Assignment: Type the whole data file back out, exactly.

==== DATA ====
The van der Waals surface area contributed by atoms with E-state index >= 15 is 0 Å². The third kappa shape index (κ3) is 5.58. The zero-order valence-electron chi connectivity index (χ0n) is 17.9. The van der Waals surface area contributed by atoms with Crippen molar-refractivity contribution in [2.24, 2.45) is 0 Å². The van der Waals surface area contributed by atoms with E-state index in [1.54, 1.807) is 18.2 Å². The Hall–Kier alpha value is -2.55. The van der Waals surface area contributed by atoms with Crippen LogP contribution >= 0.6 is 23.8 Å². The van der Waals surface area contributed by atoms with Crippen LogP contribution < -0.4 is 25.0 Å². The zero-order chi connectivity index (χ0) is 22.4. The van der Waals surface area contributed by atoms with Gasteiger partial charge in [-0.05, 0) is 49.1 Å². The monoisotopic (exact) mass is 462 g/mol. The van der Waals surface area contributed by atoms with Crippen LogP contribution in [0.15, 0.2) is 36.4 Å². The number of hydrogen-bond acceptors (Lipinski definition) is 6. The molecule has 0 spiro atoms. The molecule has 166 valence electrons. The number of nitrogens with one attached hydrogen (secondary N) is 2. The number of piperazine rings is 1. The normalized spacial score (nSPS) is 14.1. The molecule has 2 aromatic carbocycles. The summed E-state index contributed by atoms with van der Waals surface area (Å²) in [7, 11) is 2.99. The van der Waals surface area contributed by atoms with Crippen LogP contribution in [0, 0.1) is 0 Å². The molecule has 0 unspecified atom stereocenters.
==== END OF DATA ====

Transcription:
The van der Waals surface area contributed by atoms with E-state index >= 15 is 0 Å². The third kappa shape index (κ3) is 5.58. The zero-order valence-electron chi connectivity index (χ0n) is 17.9. The van der Waals surface area contributed by atoms with Crippen molar-refractivity contribution in [2.24, 2.45) is 0 Å². The van der Waals surface area contributed by atoms with E-state index in [1.54, 1.807) is 18.2 Å². The Hall–Kier alpha value is -2.55. The van der Waals surface area contributed by atoms with Crippen LogP contribution >= 0.6 is 23.8 Å². The van der Waals surface area contributed by atoms with Crippen LogP contribution < -0.4 is 25.0 Å². The zero-order chi connectivity index (χ0) is 22.4. The van der Waals surface area contributed by atoms with Gasteiger partial charge in [-0.05, 0) is 49.1 Å². The monoisotopic (exact) mass is 462 g/mol. The van der Waals surface area contributed by atoms with Crippen LogP contribution in [0.15, 0.2) is 36.4 Å². The number of hydrogen-bond acceptors (Lipinski definition) is 6. The molecule has 0 spiro atoms. The molecule has 166 valence electrons. The number of nitrogens with one attached hydrogen (secondary N) is 2. The number of piperazine rings is 1. The normalized spacial score (nSPS) is 14.1. The molecule has 2 aromatic carbocycles. The summed E-state index contributed by atoms with van der Waals surface area (Å²) in [7, 11) is 2.99. The van der Waals surface area contributed by atoms with Crippen LogP contribution in [0, 0.1) is 0 Å². The molecule has 0 unspecified atom stereocenters.